I’ve just finished the second version of Not at Clifford Chance (top right), which investigates how multiple small images fair when placed on a complex scaffolding support structure.
I’ve got mixed feeling about the results. On one hand, the general approach fits well with my original vision of multiple images interrupting and disrupting each other. However the metal structure in itself makes a strong architectural statement, and in this case using it to support multiple images seems to weaken both collage and sculpture; the final results are simply too busy competing with each other. Perhaps the simplicity of version 1, where the structure supported a single collage, is as far as this marriage of two parts can go? But if so, what does the sculpture add — is the picture as effective just mounted direct onto a wall? I also question if the scaffolding is a piece in its own right, devoid of collage (bottom right)?
In the shadow of her gaze n.02 http://www.tate.org.uk/whats-on/tate-modern/exhibition/richard-hamilton?gclid=CMLNpbCW77wCFSsKwwodlpoAJw() didn’t suffer with these issues, possibly as its metal rods all reach upwards within one plane.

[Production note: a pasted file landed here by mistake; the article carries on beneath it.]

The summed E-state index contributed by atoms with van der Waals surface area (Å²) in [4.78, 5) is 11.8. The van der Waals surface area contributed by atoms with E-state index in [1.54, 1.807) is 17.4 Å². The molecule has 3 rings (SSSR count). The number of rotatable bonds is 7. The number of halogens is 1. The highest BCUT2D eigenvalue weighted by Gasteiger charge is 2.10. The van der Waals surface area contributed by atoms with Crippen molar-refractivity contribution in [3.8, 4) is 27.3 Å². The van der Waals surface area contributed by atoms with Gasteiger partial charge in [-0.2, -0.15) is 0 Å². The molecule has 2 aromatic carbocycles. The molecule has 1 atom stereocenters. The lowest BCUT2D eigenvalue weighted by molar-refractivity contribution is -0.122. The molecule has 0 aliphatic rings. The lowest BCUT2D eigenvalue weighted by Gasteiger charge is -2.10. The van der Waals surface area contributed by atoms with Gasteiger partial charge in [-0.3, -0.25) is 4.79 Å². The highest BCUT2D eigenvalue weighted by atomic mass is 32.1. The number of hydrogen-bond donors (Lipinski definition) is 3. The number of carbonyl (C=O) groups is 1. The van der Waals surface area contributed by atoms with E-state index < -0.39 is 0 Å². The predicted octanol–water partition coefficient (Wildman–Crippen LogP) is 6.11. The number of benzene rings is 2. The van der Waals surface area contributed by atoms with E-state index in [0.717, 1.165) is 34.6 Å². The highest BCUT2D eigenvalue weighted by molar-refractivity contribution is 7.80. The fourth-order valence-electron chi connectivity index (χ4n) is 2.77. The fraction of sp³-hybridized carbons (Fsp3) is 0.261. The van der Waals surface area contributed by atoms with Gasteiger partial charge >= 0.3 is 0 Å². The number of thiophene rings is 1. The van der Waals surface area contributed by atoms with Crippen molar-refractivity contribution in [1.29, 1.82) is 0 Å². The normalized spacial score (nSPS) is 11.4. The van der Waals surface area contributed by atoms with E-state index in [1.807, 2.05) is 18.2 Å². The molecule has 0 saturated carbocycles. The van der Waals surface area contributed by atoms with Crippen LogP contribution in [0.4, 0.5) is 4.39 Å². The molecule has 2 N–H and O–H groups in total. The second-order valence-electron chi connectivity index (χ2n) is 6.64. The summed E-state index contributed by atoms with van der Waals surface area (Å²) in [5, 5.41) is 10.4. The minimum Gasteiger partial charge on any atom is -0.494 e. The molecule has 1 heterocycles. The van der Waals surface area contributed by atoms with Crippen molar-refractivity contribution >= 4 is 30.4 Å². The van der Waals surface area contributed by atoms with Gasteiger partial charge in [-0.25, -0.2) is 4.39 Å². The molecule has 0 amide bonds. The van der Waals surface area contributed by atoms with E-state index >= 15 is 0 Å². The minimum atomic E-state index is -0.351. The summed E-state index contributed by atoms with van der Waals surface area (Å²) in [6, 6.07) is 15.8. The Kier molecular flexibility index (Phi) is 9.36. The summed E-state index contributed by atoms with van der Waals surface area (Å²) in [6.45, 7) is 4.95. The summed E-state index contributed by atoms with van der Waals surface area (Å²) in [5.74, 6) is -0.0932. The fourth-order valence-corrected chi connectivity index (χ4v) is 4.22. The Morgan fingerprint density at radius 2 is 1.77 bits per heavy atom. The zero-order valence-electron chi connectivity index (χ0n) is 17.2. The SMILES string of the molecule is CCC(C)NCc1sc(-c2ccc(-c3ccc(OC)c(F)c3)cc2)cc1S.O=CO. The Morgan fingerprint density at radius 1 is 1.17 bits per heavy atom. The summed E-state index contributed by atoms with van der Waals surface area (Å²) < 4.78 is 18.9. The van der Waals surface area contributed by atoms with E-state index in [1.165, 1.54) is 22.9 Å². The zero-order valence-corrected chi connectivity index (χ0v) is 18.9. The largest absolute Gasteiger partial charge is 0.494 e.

I visited Richard Hamilton’s (http://www.tate.org.uk/whats-on/tate-modern/exhibi…) new exhibition at Tate Modern this week with a friend. There’s a box structure in room 1, Growth and Form, 1949 – 1951, where fine metal rods delineate the planes of a cube. Perhaps re-arranging the scaffolding in a similar uniform way might deliver a more appropriate support structure? A mirrored pillar positioned in the centre of the arrangement could generate interesting reflections?
The way Hamilton handles reflection within the Tate show is interesting. At some points they’re true — real mirrored pillars in the middle of a room, dividing the frame, pulling viewer and works behind them into the picture. At other times they’re virtual; painted into pictures in an ambiguous way that make it difficult to tell if Hamilton is depicting real space or reflection.
I’m finding reflection everywhere at the moment…or perhaps this mirrors my current state of obsession?!
Three things to test:
This version of scaffolding accompanied by a simple collage
One collage directly mounted onto a wall